An IAMA interview with Marcus Felsner
Your curriculum vitae has a skill set and training that is different to the average manager in the classical music world. What made you change your career path from practicing law to artist management in the classical music industry?
I had a vocal training and had regularly performed as a teenager and young adult but then became a business lawyer and eventually the managing partner of a global professional service firm and some sort of business diplomat. Still, all my friends continued to be musicians, I wrote essays and books about music etc. It may sound lofty but I felt that, having reached a certain age and a level of despair in light of the ramping intolerance and ignorance in our societies, art was the only thing that could save us from falling back into barbarism. What artists do, matters in that struggle; what bankers and business lawyers do, does not.
What do you think classical music managers can adapt from other sectors to improve their business?
We operate in an extremely conservative environment and tend to ignore the fact that our total market volume is stagnant at best. Like all service providers we are additionally faced with business risks coming from both changing service needs among artists and the increasing scarcity of qualified people willing to work under the conditions which the industry currently offers. In profit-oriented industries, management and staff are used to constant critical reviews of mission statements, strategies, and business processes. That is an attitude I find extremely useful also for us.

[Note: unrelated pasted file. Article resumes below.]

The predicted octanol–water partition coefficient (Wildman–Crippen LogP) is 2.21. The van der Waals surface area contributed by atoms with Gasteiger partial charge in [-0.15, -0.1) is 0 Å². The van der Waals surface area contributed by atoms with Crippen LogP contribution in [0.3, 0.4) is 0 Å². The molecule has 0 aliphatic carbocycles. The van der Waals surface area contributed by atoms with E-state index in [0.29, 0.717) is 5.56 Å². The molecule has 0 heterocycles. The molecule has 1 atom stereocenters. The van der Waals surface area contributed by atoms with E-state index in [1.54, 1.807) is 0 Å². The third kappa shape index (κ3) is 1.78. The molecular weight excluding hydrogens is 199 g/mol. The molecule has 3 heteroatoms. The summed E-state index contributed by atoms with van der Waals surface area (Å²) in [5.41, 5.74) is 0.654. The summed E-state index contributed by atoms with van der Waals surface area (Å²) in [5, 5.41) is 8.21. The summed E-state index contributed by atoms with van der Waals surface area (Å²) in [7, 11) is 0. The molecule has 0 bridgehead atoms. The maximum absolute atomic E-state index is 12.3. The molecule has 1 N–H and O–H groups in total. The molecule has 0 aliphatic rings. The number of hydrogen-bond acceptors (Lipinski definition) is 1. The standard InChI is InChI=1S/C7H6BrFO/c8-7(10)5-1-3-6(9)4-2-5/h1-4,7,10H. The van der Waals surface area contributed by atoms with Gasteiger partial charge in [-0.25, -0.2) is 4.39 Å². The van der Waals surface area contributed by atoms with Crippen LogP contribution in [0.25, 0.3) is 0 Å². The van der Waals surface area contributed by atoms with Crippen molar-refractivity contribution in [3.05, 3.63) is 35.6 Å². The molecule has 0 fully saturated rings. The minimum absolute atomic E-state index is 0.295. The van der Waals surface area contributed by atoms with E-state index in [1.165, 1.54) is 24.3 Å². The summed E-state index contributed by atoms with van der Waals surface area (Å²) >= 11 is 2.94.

Do you have a personal vision you can share about the business of classical music?
As a business person I will say this: Classical music is not a business. The steps that make its performance, broadcast, recording etc possible, may be a business, but this is a small part of relatively minor importance, also in terms of the financial stakes compared to real business sectors. I do not preach the ivory tower when I say that what matters is that the performance of true art, worthy to be remembered ideally by generations to come, is being made possible thanks to a professional environment that helps exceptionally gifted artists meet sufficiently receptive audiences.
What do you enjoy doing in your free time?
Only recently did I realize that not everybody in our field genuinely enjoys going to concerts and performances for the simple joy of discovering something new, without having any second thought about the business. I cherish my childlike curiosity and feel protective about it - other than that, I read, I write.
Interview by Marlena Radaschitz, Manager IAMA Membership Services